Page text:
We all remember what scared us as a kid ...
In the new film "Boogeyman" (not to be confused with the 1980 thriller of the same name, nor the Stephen King TV movie from 1982), Barry Watson plays Tim Jensen, a man traumatized by a childhood brush with the titular demon who's gonna getcha! As an adult, Jensen lives in a home with no dark corners, no closets and a mattress on the floor (so the Boogeyman has no place to hide). Sounds like Tim has some issues, but we all carry scars from being terrified as a young'un.
I'm seven years older than my brother, and when we were little (OK, when he was little) I used to scare the proverbial living daylights out of him. I would, in a very Boogeymanish move, hide in his bedroom closet when he went for his nightly glass of chocolate milk. Upon his return, I'd wait for the right moment and shove the door open, yelling "BOOWAHHHHAHAHAHAHA!" in the most malevolent tone my cracking 13-year-old voice could muster. And without fail, my brother would scream. Yes, I was a jerk.
Our strongest childhood memories tend to be of extreme stimuli, and they're often unpleasant. Like when
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My first memory of being truly terrified by a filmed image actually was from a cartoon. I was about 5 or 6. It was a snowy December night and I was next door at my best friend Jimmy's house watching a cartoon of Dickens' "A Christmas Carol." This dark, moody Australian version was no bright, soft Disneyfied 'toon. The animation was crude, so rough it almost had a woodcut quality to it. And it featured the most terrifying depiction of the ghost of Jacob Marley from any of the dozens of adaptations of that story. Marley appeared as a robed skeletal figure with long, bony hands that gesticulated as he warned Ebenezer Scrooge of his fate. Marley's head was a skull with huge empty eyes; an elongated jaw with jagged, crooked teeth; and a mane of white flames. His voice was smoky and demonic. After the show ended, I had to transverse a whopping hundred yards or so from Jimmy's front door to my own, but it was dark, it was snowy and I was positive that the ghost of Jacob Marley was going to kill me.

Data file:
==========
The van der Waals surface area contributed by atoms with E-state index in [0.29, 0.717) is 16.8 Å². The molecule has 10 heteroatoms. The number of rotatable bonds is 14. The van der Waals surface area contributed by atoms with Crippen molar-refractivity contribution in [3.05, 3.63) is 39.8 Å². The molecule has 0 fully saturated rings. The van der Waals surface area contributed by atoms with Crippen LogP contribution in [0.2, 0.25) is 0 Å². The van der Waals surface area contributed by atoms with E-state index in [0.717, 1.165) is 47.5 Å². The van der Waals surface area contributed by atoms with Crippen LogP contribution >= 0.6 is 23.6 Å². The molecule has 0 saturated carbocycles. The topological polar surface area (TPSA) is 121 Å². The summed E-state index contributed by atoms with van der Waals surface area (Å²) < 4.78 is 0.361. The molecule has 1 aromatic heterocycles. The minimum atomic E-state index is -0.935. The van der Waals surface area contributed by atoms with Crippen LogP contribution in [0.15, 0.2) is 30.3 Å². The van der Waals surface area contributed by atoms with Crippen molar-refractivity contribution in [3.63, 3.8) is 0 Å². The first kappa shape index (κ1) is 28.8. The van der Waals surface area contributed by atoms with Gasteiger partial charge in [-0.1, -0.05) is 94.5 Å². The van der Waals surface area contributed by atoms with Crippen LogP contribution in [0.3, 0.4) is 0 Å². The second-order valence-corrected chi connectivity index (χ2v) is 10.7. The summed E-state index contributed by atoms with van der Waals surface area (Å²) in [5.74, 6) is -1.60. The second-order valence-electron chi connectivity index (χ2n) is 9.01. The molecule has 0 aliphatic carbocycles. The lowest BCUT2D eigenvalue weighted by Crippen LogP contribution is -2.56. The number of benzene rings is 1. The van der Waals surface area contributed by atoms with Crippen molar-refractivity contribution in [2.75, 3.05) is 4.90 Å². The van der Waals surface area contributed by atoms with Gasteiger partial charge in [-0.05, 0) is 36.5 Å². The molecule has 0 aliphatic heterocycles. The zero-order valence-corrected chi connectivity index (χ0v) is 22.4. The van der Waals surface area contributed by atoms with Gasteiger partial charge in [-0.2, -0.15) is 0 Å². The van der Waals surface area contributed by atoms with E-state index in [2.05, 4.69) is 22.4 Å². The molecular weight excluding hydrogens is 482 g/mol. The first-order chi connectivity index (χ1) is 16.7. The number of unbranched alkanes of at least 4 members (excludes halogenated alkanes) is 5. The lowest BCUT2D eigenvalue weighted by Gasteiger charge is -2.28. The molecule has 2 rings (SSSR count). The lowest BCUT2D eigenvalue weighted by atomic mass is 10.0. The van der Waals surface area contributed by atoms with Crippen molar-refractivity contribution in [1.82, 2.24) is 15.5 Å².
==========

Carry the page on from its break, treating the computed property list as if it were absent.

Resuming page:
He didn't, of course (he's not even the murdering type), and I lived to be scared another day. It was another cartoon that next got under my skin, and this time it was a Disney flick: the 1949 adaptation of Washington Irving's "The Legend of Sleepy Hollow." As Ichabod Crane rode his horse through the woods, frogs, fireflies, birds — even the clouds themselves — served as eerie foreboding to his inevitable fate. By the time the Headless Horseman finally made his appearance on his snorting, black, red-eyed steed, I had curled up into a ball so perfectly round the cats started batting me around. This magnificent short is far scarier than Tim Burton's ill-advised 1999 "CSI" take on said tale.
As I got a little older, it took a bit more to make me check under the bed, but there's one film that, even "edited for television," scared me so badly I couldn't sleep: William Friedkin's "The Exorcist." As a 12-year-old, I had never seen such a shocking portrayal of what millions believe to be the ultimate evil. I was more used to Elmer Fudd in a red outfit with horns. To this day, I think "The Exorcist" is the scariest film of all time, a masterpiece of mood balanced with just enough jolts to make even the staunchest atheist covet a vial of holy water.
I think the last time I experienced that kind of debilitating childhood terror was late one Saturday night in the summer of 1980. It was toward the end of an episode of "Saturday Night Live" when a commercial for Stanley Kubrick's "The Shining" came on. The ad was just a montage of short cuts from the film set to Wendy Carlos & Rachel Elkind's booming gothic theme. I felt a yellow sheen of dread wash over me and I slowly stood up and walked from the living room (with its three enormous picture windows) to the other end of the house ... and my parents' bedroom. Being 15, I didn't go in, but I stood outside of their door for a few minutes, just close enough to my mommy that I felt relatively secure I wasn't about to be dispatched by an axe-wielding Jack Nicholson.
Irrational fear instigated by pop culture is common. In 1975, "Jaws" inspired such fear that otherwise sane humans were afraid to even get into a swimming pool, let alone the ocean. Janet Leigh said that she never again took a shower after seeing herself get killed in said bathing space by Norman Bates (Anthony Perkins) in "Psycho." For years, I myself used to punch the shower curtain every single time I walked into the bathroom, just in case some knife-wielding maniac was waiting (as if my teenage wallop would've leveled him). Happily, my irrational paranoia has abated as I've aged, and these days the most frightened I get is anytime I see an ad for an upcoming Drew Barrymore feature.
Hey, we all have our own version of the Boogeyman.
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